Some injured babies at area hospitals have trouble breathing after getting wet and spending the night under heavy winds. Older residents are also walking into health facilities suffering respiratory problems such as asthma. Thousands left homeless are sleeping in crowded tents and under canopies, at risk of contracting diseases, including COVID-19.
“Everything [all illnesses] can get worse,” said Jean Vionel Caton, administrator of OFATMA Hospital in Les Cayes, a city in the Southern department. “When people ask me ‘How are you?’ I can’t say the usual ‘I’m good.’ The earthquake caused so much chaos.”
At least 12,268 people were injured after a 7.2 magnitude earthquake struck Haiti’s southwest region the morning of Aug. 14. Then, Tropical Storm Grace passed through Monday night, dumping between 5 to 15 inches of rain across the South.
The scores of health workers who have responded so far, with limited medical supplies and insufficient facilities, are feeling the pressure after days and days without proper reinforcements in either staffing or supplies.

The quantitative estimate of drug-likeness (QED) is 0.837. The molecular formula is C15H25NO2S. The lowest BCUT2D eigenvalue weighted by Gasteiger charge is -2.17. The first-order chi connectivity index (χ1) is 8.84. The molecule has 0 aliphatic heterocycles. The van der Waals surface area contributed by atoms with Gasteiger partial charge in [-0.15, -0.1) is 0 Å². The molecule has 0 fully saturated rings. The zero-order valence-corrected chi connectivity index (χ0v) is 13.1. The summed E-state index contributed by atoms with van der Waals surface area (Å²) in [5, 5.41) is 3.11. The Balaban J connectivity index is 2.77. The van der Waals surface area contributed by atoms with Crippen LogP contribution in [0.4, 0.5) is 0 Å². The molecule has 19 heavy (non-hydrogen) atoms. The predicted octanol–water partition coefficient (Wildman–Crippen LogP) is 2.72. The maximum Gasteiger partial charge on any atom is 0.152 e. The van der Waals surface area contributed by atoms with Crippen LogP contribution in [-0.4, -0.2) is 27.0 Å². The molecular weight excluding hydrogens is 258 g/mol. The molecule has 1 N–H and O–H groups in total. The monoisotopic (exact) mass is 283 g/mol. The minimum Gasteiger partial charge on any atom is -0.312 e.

To add to the physical injuries, Caton and other responders said, the earthquake also provoked or exacerbated other illnesses plaguing survivors. Numerous residents living with high blood pressure and diabetes have complained of changes in their health vitals. After losing loved ones or not knowing whether they will find housing again, the level of stress from emotional distress is on the rise. Pregnant women are in need of gynecological care, health officials said.
Representatives of Haiti’s government have not responded to repeated requests for comment or interviews with officials about their response to the earthquake.
As of Thursday, OFATMA had about 100 patients and 60 health workers, Caton said. OFATMA can still welcome more patients. Patients are being treated outside the hospital since the building is damaged. Caton said the hospital has enough medical supplies and expects to receive more.
Fednol Estinvil, a taxi driver from Les Cayes, went to the OFATMA hospital for a second time Thursday. A cement block had fallen on his foot while he was running out of his home during the earthquake. OFATMA workers wrapped his foot initially, but he returned Thursday because of ongoing pain.
“Thank God I didn’t die,” Estinvil said in a WhatsApp call as he sat at OFATMA. “But my foot is still hurting a lot — it wasn’t a small cement brick. I’ve been walking on one foot.”
Many other survivors went to OFATMA after spending days under rubble, seeking treatment for wounds that were infected. Other victims wounds were infected because they could not be treated properly at another health facility they visited. With facilities being over capacity, OFATMA surgeons have also done surgery, Caton said.
Meanwhile, in small facilities without surgeons or enough medications and equipment, some health workers feel under-utilized to some extent.